by Bob Jensen
The year 2016 started off with cold temperatures and reports of a hot perch bite on Big Stone Lake at Ortonville, Minnesota, right on the Minnesota/South Dakota border. Some friends and I planned a trip to Big Stone with an eye on the weather. We decided that as soon as there was a break in the bitter temps we would get together to start the New Year with some perch coming through the ice. When the weatherman indicated that a warming trend would be starting in two days, we loaded the truck with rods, reels, shelters, warm clothing, and headed to Big Stone. Our first trip of the year was productive, and as usual, we learned a little more about ice-fishing that will help us catch more fish on future trips.
We arrived at Big Stone in mid-afternoon, and indeed the warming trend had started. It was only fifteen degrees below zero, but the wind was calm. With portable shelters and proper clothing, it is possible to stay warm at fifteen below.
Our fishing partner Artie Arndt is a Big Stone fishing expert. He told us that the bite had been good, but it was coming in flurries. He said that the perch would move in and we would catch them, then they would move on, only to come back in twenty or thirty minutes. Artie was right.
We drilled a bunch of holes in eight to ten feet of water. We fished a hole longer than we usually would, because we knew that the perch would eventually come through. However, after ten minutes of not seeing a fish on the sonar, we moved. Fished again for ten minutes, if no action, we moved again. Finally, we found a group of perch, and they were biters.
We used eighth ounce Buck-Shot Rattle Spoons: The new UV Pink Tiger was the best. Some of us tipped the spoons with spikes: I used an Impulse Minnow Head. The Impulse caught fish as good as the live bait. I caught more fish per bait, and got my bait back down to the fish quickly. However, when the fish were really hot, I caught them with nothing on the spoon. Those are aggressive fish!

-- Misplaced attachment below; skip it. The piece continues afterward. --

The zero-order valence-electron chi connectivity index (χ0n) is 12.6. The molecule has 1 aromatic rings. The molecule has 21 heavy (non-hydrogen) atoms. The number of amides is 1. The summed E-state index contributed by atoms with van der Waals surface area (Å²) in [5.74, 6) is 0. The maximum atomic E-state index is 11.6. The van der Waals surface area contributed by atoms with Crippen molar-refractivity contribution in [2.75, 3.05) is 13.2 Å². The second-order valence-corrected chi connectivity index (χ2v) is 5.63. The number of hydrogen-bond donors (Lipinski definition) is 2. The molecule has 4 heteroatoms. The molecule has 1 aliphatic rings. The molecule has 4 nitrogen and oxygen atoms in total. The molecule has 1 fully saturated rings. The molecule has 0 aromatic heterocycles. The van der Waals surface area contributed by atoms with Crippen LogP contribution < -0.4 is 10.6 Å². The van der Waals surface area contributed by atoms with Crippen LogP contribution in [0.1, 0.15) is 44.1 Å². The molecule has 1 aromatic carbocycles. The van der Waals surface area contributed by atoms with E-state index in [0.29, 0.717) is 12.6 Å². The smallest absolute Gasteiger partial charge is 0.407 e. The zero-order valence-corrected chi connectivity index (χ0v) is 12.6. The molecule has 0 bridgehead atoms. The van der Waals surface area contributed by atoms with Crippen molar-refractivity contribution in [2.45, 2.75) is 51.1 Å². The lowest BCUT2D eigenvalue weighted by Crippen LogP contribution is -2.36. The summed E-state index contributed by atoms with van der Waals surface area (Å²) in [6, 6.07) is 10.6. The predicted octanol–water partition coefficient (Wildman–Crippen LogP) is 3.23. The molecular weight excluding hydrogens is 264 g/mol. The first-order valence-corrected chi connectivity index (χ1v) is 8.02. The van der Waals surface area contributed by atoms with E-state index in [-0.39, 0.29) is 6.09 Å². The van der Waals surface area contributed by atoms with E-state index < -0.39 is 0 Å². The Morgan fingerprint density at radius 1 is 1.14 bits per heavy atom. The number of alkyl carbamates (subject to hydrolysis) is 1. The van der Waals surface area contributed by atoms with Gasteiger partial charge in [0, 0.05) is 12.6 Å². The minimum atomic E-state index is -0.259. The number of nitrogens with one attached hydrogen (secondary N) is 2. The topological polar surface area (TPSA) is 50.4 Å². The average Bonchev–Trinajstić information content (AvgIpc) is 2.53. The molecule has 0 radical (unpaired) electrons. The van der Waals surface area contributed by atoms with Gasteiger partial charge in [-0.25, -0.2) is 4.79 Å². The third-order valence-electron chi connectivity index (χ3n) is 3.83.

#3 Chubby Darters were also good. In fact, they got the fish’s attention better than anything. When we first got to a new hole, we would pound our baits on the bottom. In the underwater world, this pounding really gets the fish’s attention. Pound the bait three or four times, then lift it a foot or so above the bottom. Pounding disrupts the bottom and creates a little cloud of silt or whatever the bottom is made of. You want your bait above the cloud so the fish can see it.
Some of the fish would come off the bottom and look at the bait. If they didn’t take it, we lifted the bait higher. Many of the perch were three feet off the bottom when they hit.
The following day was fifteen degrees above zero, but the wind was blowing. I prefer fifteen below and calm, but we take what they send when it comes to weather. The perch continued to bite, and we continued to have a good time. In fact, we started planning our next trip to Big Stone Lake. If you want to catch perch through the ice, you should plan a trip there as soon as you can. Contact bigstonelakechamber.com—320-839-3284 for ideas on lodging, bait, rentals, and all the other things that can make an ice-fishing trip to this hot perch fishery successful.